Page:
Ask the cancer patient who is enduring rounds of chemotherapy.  Ask the soldier who stands on the eve of battle.  Ask the parent who waits at night for their child to come home.  We may not want those times we need hope but nothing can replace good hope in those times. 

John Bunyan wrote, "Hope is never ill when faith is well."  Hope is the thermometer of our faith.  It gives us an accurate reading of how much we really trust the Lord to work His will in our lives.  We can hope when we truly believe that God intends the best for us.

"I know the plans I have for you," declares the Lord, "plans to prosper you and not to harm you, plans to give you hope and a future."  Jeremiah 29:11  How fitting that this promise was recorded by the ‘weeping’ prophet.  Jeremiah was the delivery boy of bad news.  He told God’s people that judgment was inescapable and there was nothing they could do about it.  How would you like that job?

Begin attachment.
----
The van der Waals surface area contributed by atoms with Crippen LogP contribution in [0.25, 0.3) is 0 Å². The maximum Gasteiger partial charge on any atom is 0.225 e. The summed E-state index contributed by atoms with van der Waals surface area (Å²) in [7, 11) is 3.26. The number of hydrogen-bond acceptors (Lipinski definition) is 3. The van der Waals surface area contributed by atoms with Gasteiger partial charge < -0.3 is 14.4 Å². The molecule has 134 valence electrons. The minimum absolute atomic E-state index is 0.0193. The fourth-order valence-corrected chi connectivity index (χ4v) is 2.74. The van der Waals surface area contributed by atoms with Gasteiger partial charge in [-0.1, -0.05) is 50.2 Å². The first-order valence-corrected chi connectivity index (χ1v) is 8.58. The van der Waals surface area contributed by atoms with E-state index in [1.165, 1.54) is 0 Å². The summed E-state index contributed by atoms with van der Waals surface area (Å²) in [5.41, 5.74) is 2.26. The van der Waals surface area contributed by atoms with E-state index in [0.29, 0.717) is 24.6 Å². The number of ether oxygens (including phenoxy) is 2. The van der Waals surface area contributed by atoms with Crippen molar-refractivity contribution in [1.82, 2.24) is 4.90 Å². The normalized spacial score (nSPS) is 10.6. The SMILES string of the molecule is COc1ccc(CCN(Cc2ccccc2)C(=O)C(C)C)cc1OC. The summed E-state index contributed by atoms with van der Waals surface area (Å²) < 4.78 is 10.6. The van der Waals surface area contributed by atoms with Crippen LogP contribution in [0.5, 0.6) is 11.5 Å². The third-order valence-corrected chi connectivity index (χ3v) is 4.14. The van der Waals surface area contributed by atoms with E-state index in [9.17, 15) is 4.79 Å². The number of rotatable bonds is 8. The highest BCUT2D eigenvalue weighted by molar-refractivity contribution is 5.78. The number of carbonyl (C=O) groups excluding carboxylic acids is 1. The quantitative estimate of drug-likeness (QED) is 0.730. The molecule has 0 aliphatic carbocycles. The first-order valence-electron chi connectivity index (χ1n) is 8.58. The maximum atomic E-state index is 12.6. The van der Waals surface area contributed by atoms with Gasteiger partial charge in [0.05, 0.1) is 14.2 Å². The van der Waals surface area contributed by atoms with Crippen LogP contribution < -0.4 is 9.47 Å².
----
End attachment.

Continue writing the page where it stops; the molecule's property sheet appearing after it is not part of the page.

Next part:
But people do it everyday.  Doctors give patients a terminal diagnosis.  Judges put behind bars  the greater portion of one’s life.  Teachers give failing grades and employers tell us our job is gone.  We need hope.  Oh, how we need hope because hope was built for the hard times. 

Hope has amazing powers.  It can literally save us in the worst moments.  "We were saved by this hope but hope that is seen is not hope; for why does one still hope for what he sees?" Romans 8:24  Hope does not need the physical.  Hope does not need to be rescued.  Hope does not require the doing of deeds.